OIL & GAS
The Oil & Gas team’s objective is to raise awareness of the risks of investing in fossil fuel assets and the knock-on impact to the climate, thereby helping catalyse the shift towards a decarbonised energy system and better climate outcomes.
This takes place via a variety of mechanisms – making financing costs for fossil fuel projects more reflective of risks, preventing oversupply of fossil fuels, preventing infrastructure lock-in, catalysing investment in alternatives and diminishing political power/lobbying activity.
The idea is that increased awareness of risks will drive financial actors to contribute via these mechanisms whether they are attempting to achieve climate goals or to better manage their exposure regardless of their climate 'base case' outcome.
In 2019, our work continued to build on our company analysis. “Breaking the Habit”, published in September 2019, analysed climate risk exposure at the company level, identifying projects globally that are inconsistent with the Paris Agreement. The study found that oil and gas companies have approved $50 billion of major projects since 2018 that undermine climate targets and risk shareholder returns. Well received in the international press, it featured in top outlets including Bloomberg New Agency, Axio, Reuters New Agency, and The Times.
In the following report, “Balancing the Budget”, we identified at an asset level which current and future oil & gas projects are economic in a 1.6˚C world for the oil majors, and which projects would take us beyond the remaining global carbon budget. According to our analysis, the world’s listed oil & gas majors must cut combined production by more than a third by 2040 to keep emissions within international climate targets and protect shareholder value. The report featured in The Guardian, AFP, the Houston Chronicle and City AM, among other national and international titles.
Our Oil & Gas research continues to be an inspiration for asset owners and asset managers, helping them frame the issue and think about how to change investment patterns. Examples of this include:
The Danish pension fund PenSam that divested from an additional 26 oil companies, based on our analysis.
The Danish MP Pension fund divested from all listed equities in Royal Dutch Shell, ExxonMobil and eight more of the world’s largest oil companies, including Chevron, Petrochina, Total, Petrobras and Equinor, for a total value of €86 million. The MP’s fund assessed the companies’ business and climate change strategies using data from Carbon Tracker.
Our analysis also had an impact on oil & gas companies in the period, incentivising them to change their climate risk disclosure practice, publicly commit to climate action, change their remuneration practice and implement more progressive R&D methodologies. Examples of this include BP and Glencore passing shareholder resolutions to encourage the disclosure of how all their future capital expenditure plans might be Paris-compliant.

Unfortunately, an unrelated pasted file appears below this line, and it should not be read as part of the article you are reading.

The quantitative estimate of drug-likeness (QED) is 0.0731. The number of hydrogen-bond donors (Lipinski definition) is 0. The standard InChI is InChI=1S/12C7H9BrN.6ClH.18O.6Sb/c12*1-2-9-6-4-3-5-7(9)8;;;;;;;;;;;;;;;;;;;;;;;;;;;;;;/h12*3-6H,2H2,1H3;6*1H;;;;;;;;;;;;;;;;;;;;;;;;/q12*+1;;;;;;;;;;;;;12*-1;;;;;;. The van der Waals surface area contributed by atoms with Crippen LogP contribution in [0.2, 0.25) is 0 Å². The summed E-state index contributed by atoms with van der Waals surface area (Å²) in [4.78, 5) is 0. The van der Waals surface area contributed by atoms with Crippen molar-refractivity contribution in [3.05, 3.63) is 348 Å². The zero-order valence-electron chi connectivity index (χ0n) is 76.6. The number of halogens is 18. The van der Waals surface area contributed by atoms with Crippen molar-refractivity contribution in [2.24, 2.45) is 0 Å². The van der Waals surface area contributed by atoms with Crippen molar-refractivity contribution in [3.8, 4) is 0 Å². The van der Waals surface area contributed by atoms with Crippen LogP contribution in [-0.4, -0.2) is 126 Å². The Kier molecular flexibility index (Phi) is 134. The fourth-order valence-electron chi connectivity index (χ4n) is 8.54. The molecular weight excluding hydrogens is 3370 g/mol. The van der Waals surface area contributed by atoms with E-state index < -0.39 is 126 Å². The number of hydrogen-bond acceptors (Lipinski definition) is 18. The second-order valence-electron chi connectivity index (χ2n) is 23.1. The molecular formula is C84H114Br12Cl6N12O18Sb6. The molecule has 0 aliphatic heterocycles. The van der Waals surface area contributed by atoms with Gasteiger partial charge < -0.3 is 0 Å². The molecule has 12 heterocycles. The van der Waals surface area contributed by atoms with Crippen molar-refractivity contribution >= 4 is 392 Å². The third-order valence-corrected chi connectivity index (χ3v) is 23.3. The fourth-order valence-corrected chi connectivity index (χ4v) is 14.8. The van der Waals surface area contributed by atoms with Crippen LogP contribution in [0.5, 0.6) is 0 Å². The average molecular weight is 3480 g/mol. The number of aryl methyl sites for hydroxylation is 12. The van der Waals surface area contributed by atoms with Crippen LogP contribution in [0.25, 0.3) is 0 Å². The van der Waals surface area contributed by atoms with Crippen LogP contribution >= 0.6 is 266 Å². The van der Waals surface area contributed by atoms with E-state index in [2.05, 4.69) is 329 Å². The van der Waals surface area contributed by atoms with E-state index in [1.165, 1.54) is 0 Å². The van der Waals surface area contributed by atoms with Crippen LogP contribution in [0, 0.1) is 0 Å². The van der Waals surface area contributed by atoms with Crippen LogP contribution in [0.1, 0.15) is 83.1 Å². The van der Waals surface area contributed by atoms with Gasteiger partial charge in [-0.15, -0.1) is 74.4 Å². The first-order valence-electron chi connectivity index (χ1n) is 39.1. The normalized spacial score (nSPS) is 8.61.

Carbon Tracker has noted a definite change of heart by media and investors towards the long-term survival of fossil fuels, with more comment financial risk that the energy transition presents to existing business models. We are seeing a heightened sense of unease by financial media outlets in their coverage towards the risks of ‘growth’ business models by fossil fuel companies, particularly as emissions need to decline rapidly. This has been reflected in markets by the re-pricing of securities, underperformance of fossil fuels versus mainstream benchmarks, and the rising cost of capital for fossil fuels relative to renewables.
We continue to see a change in the tone at investor conferences and meetings. The challenge remains of continuing to make this translate into action by financial players at sufficient scale to move markets. We anticipate a growing round of more forceful engagement by shareholders towards ‘slow to move’ company management and their boards.
"MP Pension wants to aid the green transition and secure its members’ long-term investment returns. As a result, MP Pension has decided to divest from listed equities in upstreaming oil companies. The divestment is based on an assessment of individual oil companies’ long-term business models and their compatibility with the goals of the Paris-agreement. MP Pension has used Carbon Tracker data and company profiles in our analysis to evaluate the companies’ ambitions on climate change and their strategic alignment of company operations with the global climate goals and temperature limits. The data from Carbon Tracker, alongside other data sources, has been valuable in determining which companies are taking steps to transition towards a low-carbon economy and which companies that are still opposing or have limited initiatives to support the Paris-agreement."
Anders Schelde, CIO, MP Pension